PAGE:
Two University faculty members have received prestigious research awards from the Lupus Research Institute. Following its scientific review of 81 applications, the institute selected 15 recipients to receive three-year, $300,000 grants.
These grants, according to the institute, will support “innovative and creative work, representing outside-the-box thinking that has the potential to make a significant impact on the field of lupus research.” Chicago was the only institution to receive more than one.
Rheumatologist Marcus Clark, Associate Professor in Medicine, and Martin Weigert, Professor in Pathology and Director of the Gwen Knapp Center for Lupus and Immunology Research, were chosen for their novel research approaches to lupus, an autoimmune disorder that affects approximately 1.5 million Americans.
Clark will study the pathobiology of resistant B lymphocytes in human lupus nephritis, and Weigert will focus on light chain editors and autoimmunity.
Martin Weigert, Professor in Pathology and Director of the Gwen Knapp Center for Lupus and Immunology Research, has been awarded the Carol-Nachman Prize, a prestigious international award for rheumatology research.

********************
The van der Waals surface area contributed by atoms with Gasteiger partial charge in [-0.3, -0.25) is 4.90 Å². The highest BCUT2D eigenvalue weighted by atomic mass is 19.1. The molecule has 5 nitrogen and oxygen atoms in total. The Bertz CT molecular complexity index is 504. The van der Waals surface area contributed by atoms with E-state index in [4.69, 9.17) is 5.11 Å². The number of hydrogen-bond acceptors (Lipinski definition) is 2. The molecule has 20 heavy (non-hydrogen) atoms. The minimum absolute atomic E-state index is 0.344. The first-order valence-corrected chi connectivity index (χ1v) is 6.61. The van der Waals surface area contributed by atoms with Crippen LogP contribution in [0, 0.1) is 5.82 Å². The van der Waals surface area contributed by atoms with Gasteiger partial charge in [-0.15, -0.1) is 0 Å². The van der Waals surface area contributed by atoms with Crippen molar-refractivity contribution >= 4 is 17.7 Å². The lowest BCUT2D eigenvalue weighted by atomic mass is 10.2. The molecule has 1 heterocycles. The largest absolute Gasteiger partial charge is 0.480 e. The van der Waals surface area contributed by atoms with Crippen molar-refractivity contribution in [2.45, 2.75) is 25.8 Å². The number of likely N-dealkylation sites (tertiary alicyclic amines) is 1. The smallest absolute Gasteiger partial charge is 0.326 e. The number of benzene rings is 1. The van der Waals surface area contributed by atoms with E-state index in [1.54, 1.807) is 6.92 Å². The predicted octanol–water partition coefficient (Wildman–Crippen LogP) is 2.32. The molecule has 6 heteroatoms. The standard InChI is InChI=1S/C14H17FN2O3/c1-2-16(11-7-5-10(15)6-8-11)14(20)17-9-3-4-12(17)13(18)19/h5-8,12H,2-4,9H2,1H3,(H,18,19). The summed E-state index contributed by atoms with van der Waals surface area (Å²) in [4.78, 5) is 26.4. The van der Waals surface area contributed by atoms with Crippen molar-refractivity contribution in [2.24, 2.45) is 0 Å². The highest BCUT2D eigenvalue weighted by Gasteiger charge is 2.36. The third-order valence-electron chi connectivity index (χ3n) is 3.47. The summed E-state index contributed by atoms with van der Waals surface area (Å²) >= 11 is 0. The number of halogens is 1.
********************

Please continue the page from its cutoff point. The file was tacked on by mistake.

Weigert, a member of the National Academy of Sciences, has made seminal contributions to the understanding of antibody responses, including the discovery of somatic hypermutation.
He and his laboratory research team have pioneered genetic approaches to model lupus and rheumatoid arthritis autoimmunity in mice and have recently discovered “editing” as a new mechanism of B-cell tolerance.
Sponsored by the German city of Weisbaden, the Carol-Nachman Prize is granted annually in recognition of outstanding, innovative research in rheumatology. It carries an award of 38,000 Euro ($44,648.46) to be used to promote clinical and experimental research in the different fields of rheumatology.